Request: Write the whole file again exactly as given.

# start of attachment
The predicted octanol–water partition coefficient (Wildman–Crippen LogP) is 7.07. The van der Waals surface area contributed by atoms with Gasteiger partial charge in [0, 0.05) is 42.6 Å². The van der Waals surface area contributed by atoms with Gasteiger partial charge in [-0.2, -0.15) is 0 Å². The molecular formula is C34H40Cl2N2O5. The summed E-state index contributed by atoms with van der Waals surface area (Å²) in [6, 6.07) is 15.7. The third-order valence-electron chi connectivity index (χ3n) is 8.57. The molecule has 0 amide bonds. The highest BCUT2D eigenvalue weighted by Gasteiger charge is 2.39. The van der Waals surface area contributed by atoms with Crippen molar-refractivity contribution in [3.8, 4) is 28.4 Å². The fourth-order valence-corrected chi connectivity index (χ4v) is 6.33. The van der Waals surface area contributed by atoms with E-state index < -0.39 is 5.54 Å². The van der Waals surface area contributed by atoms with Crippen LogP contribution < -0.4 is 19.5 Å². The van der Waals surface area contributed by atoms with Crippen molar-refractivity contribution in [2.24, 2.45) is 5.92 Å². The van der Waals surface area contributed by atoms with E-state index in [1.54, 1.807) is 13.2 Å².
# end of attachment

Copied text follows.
The predicted octanol–water partition coefficient (Wildman–Crippen LogP) is 7.07. The van der Waals surface area contributed by atoms with Gasteiger partial charge in [0, 0.05) is 42.6 Å². The van der Waals surface area contributed by atoms with Gasteiger partial charge in [-0.2, -0.15) is 0 Å². The molecular formula is C34H40Cl2N2O5. The summed E-state index contributed by atoms with van der Waals surface area (Å²) in [6, 6.07) is 15.7. The third-order valence-electron chi connectivity index (χ3n) is 8.57. The molecule has 0 amide bonds. The highest BCUT2D eigenvalue weighted by Gasteiger charge is 2.39. The van der Waals surface area contributed by atoms with Crippen molar-refractivity contribution in [3.8, 4) is 28.4 Å². The fourth-order valence-corrected chi connectivity index (χ4v) is 6.33. The van der Waals surface area contributed by atoms with E-state index < -0.39 is 5.54 Å². The van der Waals surface area contributed by atoms with Crippen LogP contribution < -0.4 is 19.5 Å². The van der Waals surface area contributed by atoms with Crippen molar-refractivity contribution in [2.24, 2.45) is 5.92 Å². The van der Waals surface area contributed by atoms with E-state index in [1.54, 1.807) is 13.2 Å².